FMP Fumoffu

Well that was a surprise, but it shouldn’t have been. I lasted one and a half episodes — I just can’t watch any more of it.

With the exception of a couple of the worst moments, I have enjoyed this series for the most part. It’s had a mix of comedy and drama, though the comedy is usually based on Sagara doing something stupid. Well, I just realized that the comedy doesn’t work by itself. The problem is me. I have NEVER been comfortable with humor based on someone making a fool out of themselves; in fact, I’m acutely uncomfortable with it. And what do we have here, but nonstop Screwup Sagara blowing things up, shooting innocent objects, firing guns into the air, blowing up shoe lockers, threatening teachers and food vendors at gunpoint… I can only take so much of that. In the first and third series, I could be guaranteed that something dramatic would happen quickly, changing the focus of the tension.

Not in Fumoffu, since it’s a compilation of all the “humor” stories. Maybe if they’d brought in Kurtz, Mao, and Tessa a little quicker for some other hijinks. I know they show up later, but I just can’t handle any more pain waiting. Bah. Too bad, I was looking forward to some laughs, but these were too painful.

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8 Responses to FMP Fumoffu

  1. I’m with you. Comedy based on someone making a complete ass of themself makes me uncomfortable, too. Perhaps our problem is that we identify with the ass, rather than laughing at him.

  2. Wonderduck says:

    Huh. See, I never saw Sagara making a fool out of himself (except in the dating/trapping episode) in the series, not once. He was applying his experiences to the world around him… they just don’t apply to said world.

    If anything, he was the sane one in the show. And yes, it made me laugh… a lot.

    Maybe that says something about me, but…

  3. Ubu Roi says:

    Steven: Exactly, and acutely. I’ve said before, you have to empathize with the main characters in a story. (If you don’t, the writer, actor, or director has blown it.) So when they’re making damn fools of themselves, it is I, the viewer, who feels like the fool.

    Wonderduck: When his commanding officer is trying to explain that he’s misunderstood his orders and he cuts her off so he can go to class and kill anything that threatens Miss Chidori, it’s a bit hard to believe he’s not being an idiot. I mean, sure, he’s over-focused, but that’s a bit much.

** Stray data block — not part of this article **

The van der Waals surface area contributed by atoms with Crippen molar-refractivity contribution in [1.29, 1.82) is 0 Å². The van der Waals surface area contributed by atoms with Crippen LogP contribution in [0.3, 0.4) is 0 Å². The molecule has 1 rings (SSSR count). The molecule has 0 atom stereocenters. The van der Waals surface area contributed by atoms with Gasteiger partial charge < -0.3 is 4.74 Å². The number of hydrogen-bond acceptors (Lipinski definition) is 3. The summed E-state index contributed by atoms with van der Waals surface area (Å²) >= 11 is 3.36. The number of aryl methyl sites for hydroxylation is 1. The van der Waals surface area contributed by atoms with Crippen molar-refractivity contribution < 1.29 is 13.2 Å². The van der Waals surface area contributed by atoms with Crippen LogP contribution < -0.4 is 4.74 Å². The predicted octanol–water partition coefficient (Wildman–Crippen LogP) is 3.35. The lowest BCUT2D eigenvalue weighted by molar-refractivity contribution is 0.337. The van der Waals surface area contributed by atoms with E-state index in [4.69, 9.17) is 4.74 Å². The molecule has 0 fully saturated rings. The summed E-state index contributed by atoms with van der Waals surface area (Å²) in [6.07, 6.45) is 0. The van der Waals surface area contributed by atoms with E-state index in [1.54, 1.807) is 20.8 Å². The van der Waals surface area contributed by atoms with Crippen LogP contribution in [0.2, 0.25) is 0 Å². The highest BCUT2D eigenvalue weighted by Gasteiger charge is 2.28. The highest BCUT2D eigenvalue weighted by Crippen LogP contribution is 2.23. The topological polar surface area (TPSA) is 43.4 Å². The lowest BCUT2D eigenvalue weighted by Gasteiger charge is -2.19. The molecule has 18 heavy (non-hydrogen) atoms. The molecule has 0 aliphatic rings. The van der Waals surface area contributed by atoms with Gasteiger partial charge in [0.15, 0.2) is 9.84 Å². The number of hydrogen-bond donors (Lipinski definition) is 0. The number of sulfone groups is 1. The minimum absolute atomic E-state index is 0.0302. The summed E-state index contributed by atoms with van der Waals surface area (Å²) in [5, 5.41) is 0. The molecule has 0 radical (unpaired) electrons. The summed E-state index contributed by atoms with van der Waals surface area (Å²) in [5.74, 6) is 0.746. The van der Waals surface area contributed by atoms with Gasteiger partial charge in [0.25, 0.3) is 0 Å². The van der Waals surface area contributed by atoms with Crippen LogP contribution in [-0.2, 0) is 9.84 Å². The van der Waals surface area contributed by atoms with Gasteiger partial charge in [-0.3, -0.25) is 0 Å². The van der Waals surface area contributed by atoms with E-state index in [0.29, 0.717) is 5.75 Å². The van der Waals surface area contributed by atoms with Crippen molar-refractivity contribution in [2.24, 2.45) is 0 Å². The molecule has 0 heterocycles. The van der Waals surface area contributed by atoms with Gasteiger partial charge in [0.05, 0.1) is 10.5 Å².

I also doubt he would pull a pistol to get food from the commissary in the Tuatha de Dannan.

  4. I kind of liked it, but it was pretty fluffy. I thought it had one of the best FMP moments ever at the end of the “Haunted Hospital” episode, a scene I think a lot of folks had been waiting for. Of course, I’m a romantic at heart anyway.

  5. Wonderduck says:

    I also doubt he would pull a pistol to get food from the commissary in the Tuatha de Dannan.

    I also doubt there’d be such a scrum in front of the baker’s cart on board the TDD. I’d say that, in his mind, the ‘normal’ world is horribly chaotic. Never mind that, to us, it’s HIS world that’s out of the ordinary.

    As far as the ‘over-focussed’ bit goes, I’ve not seen more than a handful of episodes from the first series, but isn’t protecting Chidori his mission? She’s one of the Whispered, of strategic value to the Good Guys, right?

  6. Ubu Roi says:

    She’d be a lot more valuable if she’d get around to fixing the Lamda Driver. As it stands, Souské can’t use it reliably, no one else can use it at all, and even Al, the A.I. says it’s defective. So she’d potentially valuable, but I don’t see that she’s anything like the other Whispered we’ve met. The only one more useless so far has been the orange-haired girl seen in the opening sequence of the first series — and never again.

    As of TSR, the last six months of her life have been turned totally topsy-turvey, yet we see no sign of her evaluating what it means to be a Whispered, and what it will do to her life. It’s sheer chance that her friends haven’t been caught in the crossfire yet. Or her non-existent parents, about whom we’ve never heard a word. All this leads back to my main complaint with the series — it’s inconsistency. It carries the ruleset of the farcical, unrealistic side over into the grimmer realistic side. Even in animé, a 16-year old girl with no visible means of support living in a nice apartment bears some scrutiny.

  7. Dr.Heinous says:

    I really enjoyed Fumoffu. I generally agree with Ubu in that I don’t find it funny watching people make fools of themselves. I have been trying to reconcile the two. Wonderduck, however, nailed it for me. As far as Souske is concerned, he isn’t doing so, and has nothing to be embarassed about. It’s a clash-of-two-worlds situation (which granted, after six months, ought to be going away, but it continues for humor purposes).

  8. Ubu Roi says:

    I don’t know why I expect Souské to learn. I never do….

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